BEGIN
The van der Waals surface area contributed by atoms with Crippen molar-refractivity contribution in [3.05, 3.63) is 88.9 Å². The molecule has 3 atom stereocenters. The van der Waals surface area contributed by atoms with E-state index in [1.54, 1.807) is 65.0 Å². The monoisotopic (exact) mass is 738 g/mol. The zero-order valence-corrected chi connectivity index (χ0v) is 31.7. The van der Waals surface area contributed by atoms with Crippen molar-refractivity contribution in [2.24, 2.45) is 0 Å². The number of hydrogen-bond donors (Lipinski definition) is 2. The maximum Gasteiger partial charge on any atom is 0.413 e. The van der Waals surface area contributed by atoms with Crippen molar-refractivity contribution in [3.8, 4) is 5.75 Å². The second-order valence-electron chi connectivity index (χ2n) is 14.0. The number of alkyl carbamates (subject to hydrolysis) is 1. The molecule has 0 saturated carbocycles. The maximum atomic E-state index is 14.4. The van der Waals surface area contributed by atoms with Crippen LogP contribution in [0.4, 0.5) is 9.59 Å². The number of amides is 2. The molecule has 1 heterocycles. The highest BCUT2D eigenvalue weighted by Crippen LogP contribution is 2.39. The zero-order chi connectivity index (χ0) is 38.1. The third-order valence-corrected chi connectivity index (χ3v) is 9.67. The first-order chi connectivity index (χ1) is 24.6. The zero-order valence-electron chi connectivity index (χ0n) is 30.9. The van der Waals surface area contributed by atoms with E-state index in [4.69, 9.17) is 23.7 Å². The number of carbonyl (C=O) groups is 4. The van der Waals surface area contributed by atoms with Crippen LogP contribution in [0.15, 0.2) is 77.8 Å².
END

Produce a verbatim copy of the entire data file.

The van der Waals surface area contributed by atoms with Crippen molar-refractivity contribution in [3.05, 3.63) is 88.9 Å². The molecule has 3 atom stereocenters. The van der Waals surface area contributed by atoms with E-state index in [1.54, 1.807) is 65.0 Å². The monoisotopic (exact) mass is 738 g/mol. The zero-order valence-corrected chi connectivity index (χ0v) is 31.7. The van der Waals surface area contributed by atoms with Crippen molar-refractivity contribution in [2.24, 2.45) is 0 Å². The number of hydrogen-bond donors (Lipinski definition) is 2. The maximum Gasteiger partial charge on any atom is 0.413 e. The van der Waals surface area contributed by atoms with Crippen molar-refractivity contribution in [3.8, 4) is 5.75 Å². The second-order valence-electron chi connectivity index (χ2n) is 14.0. The number of alkyl carbamates (subject to hydrolysis) is 1. The molecule has 0 saturated carbocycles. The maximum atomic E-state index is 14.4. The van der Waals surface area contributed by atoms with Crippen LogP contribution in [0.4, 0.5) is 9.59 Å². The number of amides is 2. The molecule has 1 heterocycles. The highest BCUT2D eigenvalue weighted by Crippen LogP contribution is 2.39. The zero-order chi connectivity index (χ0) is 38.1. The third-order valence-corrected chi connectivity index (χ3v) is 9.67. The first-order chi connectivity index (χ1) is 24.6. The zero-order valence-electron chi connectivity index (χ0n) is 30.9. The van der Waals surface area contributed by atoms with E-state index in [4.69, 9.17) is 23.7 Å². The number of carbonyl (C=O) groups is 4. The van der Waals surface area contributed by atoms with Crippen LogP contribution in [0.15, 0.2) is 77.8 Å².